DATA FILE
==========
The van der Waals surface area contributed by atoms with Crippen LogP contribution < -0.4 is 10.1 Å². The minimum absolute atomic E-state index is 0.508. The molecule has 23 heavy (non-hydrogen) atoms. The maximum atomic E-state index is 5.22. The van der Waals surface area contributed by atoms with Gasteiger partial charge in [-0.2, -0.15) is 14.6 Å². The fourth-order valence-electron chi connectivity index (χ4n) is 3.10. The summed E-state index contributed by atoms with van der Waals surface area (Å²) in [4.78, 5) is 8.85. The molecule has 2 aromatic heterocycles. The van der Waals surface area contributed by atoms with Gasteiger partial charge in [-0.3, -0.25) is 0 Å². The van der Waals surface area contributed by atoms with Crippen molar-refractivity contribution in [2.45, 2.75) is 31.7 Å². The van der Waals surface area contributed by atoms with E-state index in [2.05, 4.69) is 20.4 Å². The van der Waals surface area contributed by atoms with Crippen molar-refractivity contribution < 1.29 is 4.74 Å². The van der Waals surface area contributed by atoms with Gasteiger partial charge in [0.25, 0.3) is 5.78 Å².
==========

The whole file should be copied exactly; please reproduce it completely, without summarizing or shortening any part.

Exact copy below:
The van der Waals surface area contributed by atoms with Crippen LogP contribution < -0.4 is 10.1 Å². The minimum absolute atomic E-state index is 0.508. The molecule has 23 heavy (non-hydrogen) atoms. The maximum atomic E-state index is 5.22. The van der Waals surface area contributed by atoms with Gasteiger partial charge in [-0.2, -0.15) is 14.6 Å². The fourth-order valence-electron chi connectivity index (χ4n) is 3.10. The summed E-state index contributed by atoms with van der Waals surface area (Å²) in [4.78, 5) is 8.85. The molecule has 2 aromatic heterocycles. The van der Waals surface area contributed by atoms with Gasteiger partial charge in [-0.3, -0.25) is 0 Å². The van der Waals surface area contributed by atoms with Crippen molar-refractivity contribution in [2.45, 2.75) is 31.7 Å². The van der Waals surface area contributed by atoms with E-state index in [2.05, 4.69) is 20.4 Å². The van der Waals surface area contributed by atoms with Crippen molar-refractivity contribution < 1.29 is 4.74 Å². The van der Waals surface area contributed by atoms with Gasteiger partial charge in [0.25, 0.3) is 5.78 Å².